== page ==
#10 The Rag Doll

The effectiveness of this simple movement has to be witnessed to be believed. It is a powerful encourager of many good vocal habits: full chest breathing, easy abs, energetic release of tone, and minimal thinking.

The rag doll sequence begins by leaning forward from the waist, as though to touch your toes. Hang in this upside-down position for as long as you like, allowing any tension to drain out of your arms and neck. Your head should flop down; release your neck muscles as completely as possible. While you’re here, notice how your abdominal muscles have let go—think of allowing them to stay as easy as possible when you return to uprightness.

When you’re ready to sing a phrase or exercise, come up vertebra-by-vertebra from the bottom, inhaling as you rise. Sing right as you arrive in the fully upright position. After singing, return to the rag doll position to prepare for the next breath/phrase.

You might also try singing while in the upside-down rag doll position. I have had a lot of success with quick arpeggios done this way. Non-habitual things tend to happen on the high notes; you may experience a whole new sense of “placement” of these notes. [Note: I use “placement” to refer to where a note finds itself, never as a particular place to aim for. Be willing to let it be/feel different every time and you won’t as likely go astray.]

It’s obvious by the fact that I’m posting here about these movements that I find them valuable, but listen to what Joanna has to say about them:

Now try these movements out yourself, and then incorporate them into your teaching. Please leave a comment about your experience and feel free to ask me about anything that comes up.

Now get a move on!


  1. VIVA_LA_KRAUS says:


  2. Sarah Munro says:

    Dear Michael,

    Should your stomach squeeze in (internally, that sort of more compressed feeling) when you sing higher? I’m using the appoggio breathing technique, and when I go into my head voice I feel like there’s no air coming up at all, and have to go back down through my range. It’s a feeling of lack of any support and air, and it means I can’t sing in my head voice at all without just all the air coming out at once or no air at all. How do I fix this? Also I find I’m going sharp a lot which would suggest too much air – how can I control this?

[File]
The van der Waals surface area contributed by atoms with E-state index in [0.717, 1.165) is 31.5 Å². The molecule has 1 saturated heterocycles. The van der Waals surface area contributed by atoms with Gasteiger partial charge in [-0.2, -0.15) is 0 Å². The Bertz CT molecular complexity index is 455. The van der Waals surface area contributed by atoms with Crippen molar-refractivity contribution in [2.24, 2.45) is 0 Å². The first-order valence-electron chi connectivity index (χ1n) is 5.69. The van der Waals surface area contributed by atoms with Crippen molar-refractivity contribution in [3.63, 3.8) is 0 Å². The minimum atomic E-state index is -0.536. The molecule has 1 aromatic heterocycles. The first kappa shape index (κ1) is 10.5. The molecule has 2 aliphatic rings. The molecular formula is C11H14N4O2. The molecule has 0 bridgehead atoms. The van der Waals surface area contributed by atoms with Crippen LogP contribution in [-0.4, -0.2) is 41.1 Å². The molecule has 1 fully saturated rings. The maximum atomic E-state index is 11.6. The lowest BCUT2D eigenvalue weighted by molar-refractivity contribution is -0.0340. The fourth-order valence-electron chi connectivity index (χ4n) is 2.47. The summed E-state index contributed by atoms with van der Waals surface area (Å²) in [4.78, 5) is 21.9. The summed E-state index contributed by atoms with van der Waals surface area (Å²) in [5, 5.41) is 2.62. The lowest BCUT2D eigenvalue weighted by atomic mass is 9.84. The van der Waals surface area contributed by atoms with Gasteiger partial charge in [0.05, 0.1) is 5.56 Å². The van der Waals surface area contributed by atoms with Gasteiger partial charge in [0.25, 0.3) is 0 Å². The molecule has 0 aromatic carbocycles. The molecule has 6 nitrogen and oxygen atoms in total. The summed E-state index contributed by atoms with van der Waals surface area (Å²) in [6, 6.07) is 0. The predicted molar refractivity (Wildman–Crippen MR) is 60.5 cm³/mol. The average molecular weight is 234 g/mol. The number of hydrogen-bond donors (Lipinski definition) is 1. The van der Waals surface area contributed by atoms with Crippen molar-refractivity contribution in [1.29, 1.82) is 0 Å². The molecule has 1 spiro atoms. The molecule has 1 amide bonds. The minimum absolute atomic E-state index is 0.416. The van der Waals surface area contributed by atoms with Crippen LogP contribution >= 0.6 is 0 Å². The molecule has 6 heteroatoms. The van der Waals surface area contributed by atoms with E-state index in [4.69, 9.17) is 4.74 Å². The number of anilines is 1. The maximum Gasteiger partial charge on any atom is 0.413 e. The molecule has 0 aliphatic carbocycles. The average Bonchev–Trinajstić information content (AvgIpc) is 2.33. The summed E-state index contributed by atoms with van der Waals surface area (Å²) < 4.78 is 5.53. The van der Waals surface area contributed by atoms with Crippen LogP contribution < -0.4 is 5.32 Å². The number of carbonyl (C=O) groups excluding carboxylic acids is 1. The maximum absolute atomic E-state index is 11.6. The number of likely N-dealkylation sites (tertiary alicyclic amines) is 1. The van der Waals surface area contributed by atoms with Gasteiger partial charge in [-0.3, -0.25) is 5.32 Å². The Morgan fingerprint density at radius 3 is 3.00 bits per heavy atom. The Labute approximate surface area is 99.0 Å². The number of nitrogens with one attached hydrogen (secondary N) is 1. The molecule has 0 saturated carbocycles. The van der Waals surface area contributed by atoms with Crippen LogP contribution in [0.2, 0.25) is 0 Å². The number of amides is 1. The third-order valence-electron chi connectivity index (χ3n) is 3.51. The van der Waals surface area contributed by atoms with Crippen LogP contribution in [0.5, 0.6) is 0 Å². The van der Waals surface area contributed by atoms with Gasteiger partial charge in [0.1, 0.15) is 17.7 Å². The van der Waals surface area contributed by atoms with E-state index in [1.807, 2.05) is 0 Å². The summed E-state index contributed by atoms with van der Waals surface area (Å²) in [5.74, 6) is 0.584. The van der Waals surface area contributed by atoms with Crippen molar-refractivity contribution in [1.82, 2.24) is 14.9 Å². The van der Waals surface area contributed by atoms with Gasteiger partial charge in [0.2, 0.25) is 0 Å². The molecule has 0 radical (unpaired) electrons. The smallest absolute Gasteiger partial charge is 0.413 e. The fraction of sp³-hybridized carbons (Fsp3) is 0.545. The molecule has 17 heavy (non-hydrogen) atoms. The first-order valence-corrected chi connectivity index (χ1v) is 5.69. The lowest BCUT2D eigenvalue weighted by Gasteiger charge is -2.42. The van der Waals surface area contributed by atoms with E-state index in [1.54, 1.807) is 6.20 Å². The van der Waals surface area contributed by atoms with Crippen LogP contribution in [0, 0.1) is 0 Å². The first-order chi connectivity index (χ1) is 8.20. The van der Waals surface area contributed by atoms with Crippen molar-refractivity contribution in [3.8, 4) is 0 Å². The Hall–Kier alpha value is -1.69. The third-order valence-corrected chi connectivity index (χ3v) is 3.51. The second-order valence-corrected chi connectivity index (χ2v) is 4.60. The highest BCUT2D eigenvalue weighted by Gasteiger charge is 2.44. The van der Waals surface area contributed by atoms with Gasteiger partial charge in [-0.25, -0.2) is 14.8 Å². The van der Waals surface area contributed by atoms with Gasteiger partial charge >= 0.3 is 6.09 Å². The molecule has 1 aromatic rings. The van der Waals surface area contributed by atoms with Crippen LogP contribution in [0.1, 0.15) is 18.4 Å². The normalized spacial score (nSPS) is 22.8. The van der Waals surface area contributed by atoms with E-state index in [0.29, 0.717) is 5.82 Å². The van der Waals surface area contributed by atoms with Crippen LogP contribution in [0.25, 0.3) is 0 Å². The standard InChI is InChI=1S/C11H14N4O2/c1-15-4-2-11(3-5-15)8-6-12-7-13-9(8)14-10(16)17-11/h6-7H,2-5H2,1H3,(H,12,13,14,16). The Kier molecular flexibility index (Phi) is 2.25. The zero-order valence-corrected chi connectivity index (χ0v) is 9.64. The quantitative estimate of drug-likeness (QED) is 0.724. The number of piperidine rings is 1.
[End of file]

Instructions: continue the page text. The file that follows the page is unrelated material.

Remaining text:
Thank you,

    Sarah Munro

    • Michael Hanko says:

      Hi Sarah,

      Thank you so much for reading my blog post and leaving a comment! I am concerned to hear about the problems you’ve been experiencing, and believe that they can probably be traced to the appoggio breathing you have been practicing, which is the direct opposite of the natural breathing that I use and teach. I find that muscular manipulations of parts of the body during breathing normally lead to over-tension and to putting excessive pressure on the vocal cords. I encourage my students (in most cases) to do as little as possible in the abdominal area, and to remember that the lungs are much higher up in the torso—from around the lower edge of the sternum (breastbone) up to the collarbones. I often find myself telling singers to let their upper chests move MORE when they inhale. A written description can be misleading, though, since everyone is different. I wouldn’t give too much advice without actually seeing what is going on in your specific case.

      I’d be happy to show you another way to consider the act of breathing—one that feels easy and free and encourages your best sound. Would you like to set up an in-person or Skype lesson sometime?